GSW Accepts Deutsche Wohnen’s $2.3 Billion Bid for Landlord

GSW Immobilien AG (GIB) recommended that shareholders accept a takeover bid by Deutsche Wohnen AG (DWNI) that values GSW at about 1.7 billion euros ($2.3 billion). The deal would create Germany’s second-largest owner of apartments.

Deutsche Wohnen Chief Executive Officer Michael Zahn will head the new company, while GSW co-CEOs Joerg Schwagenscheidt and Andreas Segal will become chief operating officer and chief financial officer, respectively, GSW said in a statement after the market closed yesterday.

“There are opportunities that we can bring out with a combination,” Segal said by phone today. “We won’t be competing against each other any more.”

GSW shareholders must decide whether to accept an offer of 2.55 Deutsche Wohnen shares for each GSW share by midnight on Oct. 30. Both companies are based in Berlin, where price and rent increases have outpaced the rest of the country.

Deutsche Wohnen needs acceptances from investors owning at least 75 percent of GSW shares to proceed with the deal. The combined company would own about 150,000 apartments valued at 8.5 billion euros, Deutsche Wohnen said in August.

Deutsche Annington Immobilien SE (ANN) is Germany’s biggest residential landlord, with 180,000 apartments and a market value of 4.4 billion euros.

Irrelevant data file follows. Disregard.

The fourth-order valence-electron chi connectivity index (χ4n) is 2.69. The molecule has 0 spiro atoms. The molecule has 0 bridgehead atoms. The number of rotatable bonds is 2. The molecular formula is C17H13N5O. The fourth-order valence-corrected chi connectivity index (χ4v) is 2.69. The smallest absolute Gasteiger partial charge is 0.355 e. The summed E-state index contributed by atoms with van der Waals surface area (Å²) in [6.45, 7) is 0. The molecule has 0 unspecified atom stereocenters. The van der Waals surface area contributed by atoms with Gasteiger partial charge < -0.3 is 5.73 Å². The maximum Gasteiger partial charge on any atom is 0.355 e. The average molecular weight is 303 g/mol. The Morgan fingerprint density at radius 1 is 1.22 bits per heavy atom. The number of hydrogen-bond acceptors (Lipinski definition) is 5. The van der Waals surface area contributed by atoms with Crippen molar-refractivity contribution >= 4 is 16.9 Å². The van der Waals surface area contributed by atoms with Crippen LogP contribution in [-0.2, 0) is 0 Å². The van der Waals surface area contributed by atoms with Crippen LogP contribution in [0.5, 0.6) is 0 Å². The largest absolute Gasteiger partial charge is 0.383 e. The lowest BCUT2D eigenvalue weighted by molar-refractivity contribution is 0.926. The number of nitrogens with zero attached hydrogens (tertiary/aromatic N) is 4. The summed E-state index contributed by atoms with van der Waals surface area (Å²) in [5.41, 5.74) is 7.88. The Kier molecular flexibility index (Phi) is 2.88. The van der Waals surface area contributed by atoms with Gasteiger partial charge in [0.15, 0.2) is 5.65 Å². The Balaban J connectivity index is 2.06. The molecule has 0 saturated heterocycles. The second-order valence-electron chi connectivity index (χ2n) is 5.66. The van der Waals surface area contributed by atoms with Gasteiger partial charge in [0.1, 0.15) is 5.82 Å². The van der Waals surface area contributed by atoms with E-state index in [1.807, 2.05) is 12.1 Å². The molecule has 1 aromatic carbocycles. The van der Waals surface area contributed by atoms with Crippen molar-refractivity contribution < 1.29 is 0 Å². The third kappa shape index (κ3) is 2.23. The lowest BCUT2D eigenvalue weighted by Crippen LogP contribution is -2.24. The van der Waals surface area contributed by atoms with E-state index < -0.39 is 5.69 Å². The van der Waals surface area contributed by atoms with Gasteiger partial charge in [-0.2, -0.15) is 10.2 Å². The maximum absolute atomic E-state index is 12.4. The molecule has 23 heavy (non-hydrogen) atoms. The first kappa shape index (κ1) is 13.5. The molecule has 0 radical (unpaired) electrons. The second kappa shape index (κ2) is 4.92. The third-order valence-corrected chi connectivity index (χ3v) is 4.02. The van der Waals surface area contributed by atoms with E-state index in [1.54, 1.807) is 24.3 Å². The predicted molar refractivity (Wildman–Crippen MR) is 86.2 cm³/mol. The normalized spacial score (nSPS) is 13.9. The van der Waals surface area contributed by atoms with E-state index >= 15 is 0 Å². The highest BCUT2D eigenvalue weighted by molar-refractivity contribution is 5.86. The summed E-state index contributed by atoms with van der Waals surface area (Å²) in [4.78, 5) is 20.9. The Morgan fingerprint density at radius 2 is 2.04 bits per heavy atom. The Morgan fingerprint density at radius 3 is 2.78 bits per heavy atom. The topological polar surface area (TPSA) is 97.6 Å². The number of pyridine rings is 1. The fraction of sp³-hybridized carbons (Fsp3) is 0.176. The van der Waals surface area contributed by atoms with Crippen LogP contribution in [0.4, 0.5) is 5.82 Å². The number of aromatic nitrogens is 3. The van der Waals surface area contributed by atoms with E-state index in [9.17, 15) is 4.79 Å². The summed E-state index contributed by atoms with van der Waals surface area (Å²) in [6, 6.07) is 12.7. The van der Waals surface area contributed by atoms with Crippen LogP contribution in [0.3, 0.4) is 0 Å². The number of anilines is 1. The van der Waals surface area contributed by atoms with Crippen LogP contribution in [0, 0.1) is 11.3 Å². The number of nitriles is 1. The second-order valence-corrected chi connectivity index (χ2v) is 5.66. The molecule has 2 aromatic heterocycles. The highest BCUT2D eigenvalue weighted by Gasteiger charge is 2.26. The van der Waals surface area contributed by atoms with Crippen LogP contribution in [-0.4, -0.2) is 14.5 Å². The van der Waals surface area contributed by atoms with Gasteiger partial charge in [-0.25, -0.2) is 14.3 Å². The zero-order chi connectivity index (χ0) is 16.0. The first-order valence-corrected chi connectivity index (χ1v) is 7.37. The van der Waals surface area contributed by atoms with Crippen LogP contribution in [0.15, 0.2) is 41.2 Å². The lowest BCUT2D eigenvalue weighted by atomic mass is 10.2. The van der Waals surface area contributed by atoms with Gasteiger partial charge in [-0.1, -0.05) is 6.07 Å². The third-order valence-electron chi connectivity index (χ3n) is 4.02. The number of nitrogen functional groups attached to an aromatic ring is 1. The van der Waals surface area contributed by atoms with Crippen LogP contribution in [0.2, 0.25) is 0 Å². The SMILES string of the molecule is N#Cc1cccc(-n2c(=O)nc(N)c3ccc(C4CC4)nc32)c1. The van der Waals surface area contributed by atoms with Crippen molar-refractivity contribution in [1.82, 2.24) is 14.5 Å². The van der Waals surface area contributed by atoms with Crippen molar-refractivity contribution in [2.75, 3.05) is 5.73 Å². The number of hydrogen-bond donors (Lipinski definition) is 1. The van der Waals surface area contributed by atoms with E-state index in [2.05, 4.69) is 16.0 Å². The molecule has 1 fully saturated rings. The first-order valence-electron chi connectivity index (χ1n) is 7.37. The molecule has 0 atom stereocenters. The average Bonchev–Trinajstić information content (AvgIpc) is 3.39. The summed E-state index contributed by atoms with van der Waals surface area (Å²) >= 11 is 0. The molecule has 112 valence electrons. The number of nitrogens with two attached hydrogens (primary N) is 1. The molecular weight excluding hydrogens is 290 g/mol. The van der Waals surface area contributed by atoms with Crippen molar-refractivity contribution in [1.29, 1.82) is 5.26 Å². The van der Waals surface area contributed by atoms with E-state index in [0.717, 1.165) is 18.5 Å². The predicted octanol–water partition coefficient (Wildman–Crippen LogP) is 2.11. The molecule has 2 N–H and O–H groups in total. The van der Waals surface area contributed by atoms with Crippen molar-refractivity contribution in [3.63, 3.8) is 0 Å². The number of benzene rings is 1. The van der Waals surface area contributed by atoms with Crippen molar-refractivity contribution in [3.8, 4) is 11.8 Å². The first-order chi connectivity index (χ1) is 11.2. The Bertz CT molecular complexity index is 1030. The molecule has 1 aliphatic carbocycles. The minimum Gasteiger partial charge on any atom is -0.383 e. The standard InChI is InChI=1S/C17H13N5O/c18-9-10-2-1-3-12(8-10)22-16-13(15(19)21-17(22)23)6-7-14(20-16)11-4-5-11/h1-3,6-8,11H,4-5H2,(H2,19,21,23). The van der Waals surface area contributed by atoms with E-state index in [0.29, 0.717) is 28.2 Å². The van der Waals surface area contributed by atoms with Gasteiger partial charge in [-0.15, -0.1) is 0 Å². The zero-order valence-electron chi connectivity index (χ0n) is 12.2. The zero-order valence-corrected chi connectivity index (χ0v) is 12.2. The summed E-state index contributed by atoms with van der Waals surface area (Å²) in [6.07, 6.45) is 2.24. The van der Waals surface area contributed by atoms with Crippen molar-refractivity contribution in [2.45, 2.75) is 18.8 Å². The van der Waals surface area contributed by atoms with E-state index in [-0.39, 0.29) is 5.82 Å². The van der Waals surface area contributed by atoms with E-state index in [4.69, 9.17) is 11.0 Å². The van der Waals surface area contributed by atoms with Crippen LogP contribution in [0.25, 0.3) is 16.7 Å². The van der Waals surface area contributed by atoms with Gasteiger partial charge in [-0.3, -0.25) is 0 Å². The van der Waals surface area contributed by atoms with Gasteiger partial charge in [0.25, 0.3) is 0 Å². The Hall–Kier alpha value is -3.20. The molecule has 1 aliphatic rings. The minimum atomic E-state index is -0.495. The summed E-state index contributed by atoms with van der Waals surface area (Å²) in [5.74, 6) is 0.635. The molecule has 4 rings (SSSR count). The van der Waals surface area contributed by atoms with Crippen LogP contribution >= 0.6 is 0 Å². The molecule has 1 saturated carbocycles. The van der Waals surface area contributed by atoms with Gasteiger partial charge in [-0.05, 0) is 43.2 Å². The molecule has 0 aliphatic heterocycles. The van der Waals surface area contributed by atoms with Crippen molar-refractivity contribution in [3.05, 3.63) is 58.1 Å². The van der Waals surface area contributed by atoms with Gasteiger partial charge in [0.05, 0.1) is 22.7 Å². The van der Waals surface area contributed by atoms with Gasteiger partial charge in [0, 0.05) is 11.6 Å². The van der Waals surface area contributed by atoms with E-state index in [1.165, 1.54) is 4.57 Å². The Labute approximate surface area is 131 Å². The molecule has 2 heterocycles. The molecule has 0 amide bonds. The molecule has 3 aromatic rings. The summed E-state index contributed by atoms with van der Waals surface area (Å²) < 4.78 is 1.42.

Dividend Policy

Starting in 2014, Deutsche Wohnen will increase its dividend to about 60 percent of funds from operations excluding sales, a measure of a property company’s ability to generate cash, according to yesterday’s statement.

The new company would be able to become more profitable because of cost savings and an increase in negotiating power when acquiring apartments or borrowing money, Segal said.

“Being bigger creates advantages,” he said. “We are optimistic that we can optimize our financing options further.”

The merger will lead to cost savings of about 25 million euros per year starting in about two years, when the integration is complete, Deutsche Wohnen said on Aug. 20.

Cost savings may also come from job cuts, Schwagenscheidt said by phone.

“We don’t rule out that personnel may be reduced,” he said.

To contact the reporter on this story: Dalia Fahmy in Berlin at dfahmy1@bloomberg.net

To contact the editor responsible for this story: Andrew Blackman at ablackman@bloomberg.net

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